Brow Beat

Claws’ Niecy Nash on How Peak TV Is Finally Paying Off for Women of Color

Niecy Nash at the TNT Supper Club: Claws brunch event.

Jason Kempin/Getty Images for TNT

For Niecy Nash’s first on-screen leading role, Desna Simms of TNT’s Claws fell into her lap pretty easily. The series, about five women who run a Central Florida nail salon, had been in development for years, beginning its journey at HBO before executive producers Will McCormack and Rashida Jones shifted it over to basic cable. Nash was busy playing the lead in a different pilot, but on the same day that project fell through, the producers of Claws called asking to discuss the character of Desna: a headstrong business owner embroiled in the seedy Florida drug game, as she struggles to keep herself and family afloat. Nash loved the script, set a meeting, and before she could get off the studio lot, was offered the part.

Desna Simms is an antihero: a committed, principled, but morally compromised character likely to polarize audiences; in a bid to move the salon to a more upscale locale, she starts laundering money for a neighborhood pain clinic owned by Breaking Bad’s Dean Norris, pulling her ever further toward the wrong side of the law. Nash still gets to be outrageous and wild, but it’s the rich dramatic moments—the way she so effortlessly anchors such a messy, fast-moving series—that’s both thrilling and new.

Nash rose to prominence in the mid-2000s, courtesy of her role on the long-running mockumentary Reno 911! and a hosting gig on Clean House, for which she won a Daytime Emmy. She’d established herself as a comic force worthy of attention, but showrunners and casting directors were already boxing her in. “The industry was very polite, but they were very clear in that I was told that I had a lane: to do broad comedy,” Nash tells me. “When I would try to break out of that to try to do other things, it was met with resistance.” Often, she couldn’t even get in the room to audition.

Nash’s career abruptly changed course with the arrival of Getting On, a low-profile HBO half-hour set in the geriatrics ward of a Southern California hospital. The underrated gem co-starred Laurie Metcalf and Alex Borstein, also known near-exclusively for their comedy work, and challenged all three to play a disarming mix of tones that kept critics satisfied and ratings dangerously low. Nash’s turn as Nurse DiDi Ortley, the ward’s newcomer and audience surrogate, was quiet and subtle, with the kinds of nuances that her previous roles couldn’t make room for. It was met with wide acclaim. “After I did Getting On, the industry was like, ‘She’s a revelation! Where has she been?’ ” she says, before deadpanning, “I’ve been here.”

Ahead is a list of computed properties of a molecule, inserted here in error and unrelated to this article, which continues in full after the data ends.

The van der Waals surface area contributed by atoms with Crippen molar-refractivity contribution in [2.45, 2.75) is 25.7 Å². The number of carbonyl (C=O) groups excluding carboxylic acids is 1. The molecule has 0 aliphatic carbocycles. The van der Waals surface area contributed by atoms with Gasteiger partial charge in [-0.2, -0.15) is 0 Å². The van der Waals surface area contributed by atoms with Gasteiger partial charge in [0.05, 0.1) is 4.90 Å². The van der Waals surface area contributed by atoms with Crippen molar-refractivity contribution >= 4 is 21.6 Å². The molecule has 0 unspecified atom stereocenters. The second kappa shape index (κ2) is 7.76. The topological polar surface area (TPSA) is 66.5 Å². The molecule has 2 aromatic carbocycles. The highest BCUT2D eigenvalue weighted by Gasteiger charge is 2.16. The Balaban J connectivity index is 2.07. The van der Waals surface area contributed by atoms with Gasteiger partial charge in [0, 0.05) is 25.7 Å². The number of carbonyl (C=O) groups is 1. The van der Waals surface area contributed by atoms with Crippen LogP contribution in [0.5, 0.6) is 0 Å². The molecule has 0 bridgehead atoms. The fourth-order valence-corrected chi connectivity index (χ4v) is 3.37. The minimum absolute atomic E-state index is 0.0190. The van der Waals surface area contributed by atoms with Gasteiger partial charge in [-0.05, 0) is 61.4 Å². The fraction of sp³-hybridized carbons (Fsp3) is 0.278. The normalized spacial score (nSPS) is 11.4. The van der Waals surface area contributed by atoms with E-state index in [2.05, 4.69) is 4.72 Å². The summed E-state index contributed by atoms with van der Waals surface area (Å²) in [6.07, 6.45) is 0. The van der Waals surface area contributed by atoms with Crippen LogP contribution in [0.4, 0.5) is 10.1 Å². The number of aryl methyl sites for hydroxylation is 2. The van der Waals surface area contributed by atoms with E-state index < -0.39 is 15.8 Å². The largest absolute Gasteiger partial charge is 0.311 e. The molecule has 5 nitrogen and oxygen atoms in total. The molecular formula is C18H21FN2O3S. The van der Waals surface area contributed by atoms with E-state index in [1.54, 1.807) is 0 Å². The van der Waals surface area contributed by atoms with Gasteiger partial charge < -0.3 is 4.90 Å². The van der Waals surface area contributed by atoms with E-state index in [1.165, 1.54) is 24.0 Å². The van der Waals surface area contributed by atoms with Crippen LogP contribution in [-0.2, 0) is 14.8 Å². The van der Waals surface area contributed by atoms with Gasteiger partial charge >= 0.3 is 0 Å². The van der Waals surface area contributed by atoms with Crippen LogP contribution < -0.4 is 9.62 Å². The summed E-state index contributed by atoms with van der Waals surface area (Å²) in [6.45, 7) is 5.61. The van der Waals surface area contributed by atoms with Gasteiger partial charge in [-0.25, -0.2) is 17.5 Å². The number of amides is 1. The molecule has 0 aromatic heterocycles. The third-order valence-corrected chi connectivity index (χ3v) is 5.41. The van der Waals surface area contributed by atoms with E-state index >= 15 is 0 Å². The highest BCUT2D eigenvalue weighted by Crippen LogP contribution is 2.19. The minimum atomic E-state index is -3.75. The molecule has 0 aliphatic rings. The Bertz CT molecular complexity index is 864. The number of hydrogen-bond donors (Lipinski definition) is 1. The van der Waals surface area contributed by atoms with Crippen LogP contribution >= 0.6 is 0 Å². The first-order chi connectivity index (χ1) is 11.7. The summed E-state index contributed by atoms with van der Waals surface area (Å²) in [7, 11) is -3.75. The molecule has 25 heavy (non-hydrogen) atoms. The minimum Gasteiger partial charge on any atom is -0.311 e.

Nash knows many of her peers share that experience. Getting On premiered the year after Scandal, the first broadcast drama in decades to feature a black woman in the lead role. In 2013, its star, Kerry Washington, became the first black woman in 18 years to receive an Emmy nomination for Best Drama Actress; in 2015, by a very large margin, a record number of black actresses were nominated for Emmys. That year, Viola Davis earned her first Emmy nod for How to Get Away With Murder, Regina King earned her first nod for American Crime—both won—and Taraji P. Henson received her second career nomination for Empire. That’s in addition to recognition for Angela Bassett, Mo’Nique, Khandi Alexander, Uzo Aduba, Queen Latifah, Cicely Tyson—and Niecy Nash. Despite Getting On’s lack of other awards attention and its meager viewership, Nash netted her first ever nomination. The next year, for the show’s third and final season, she got another.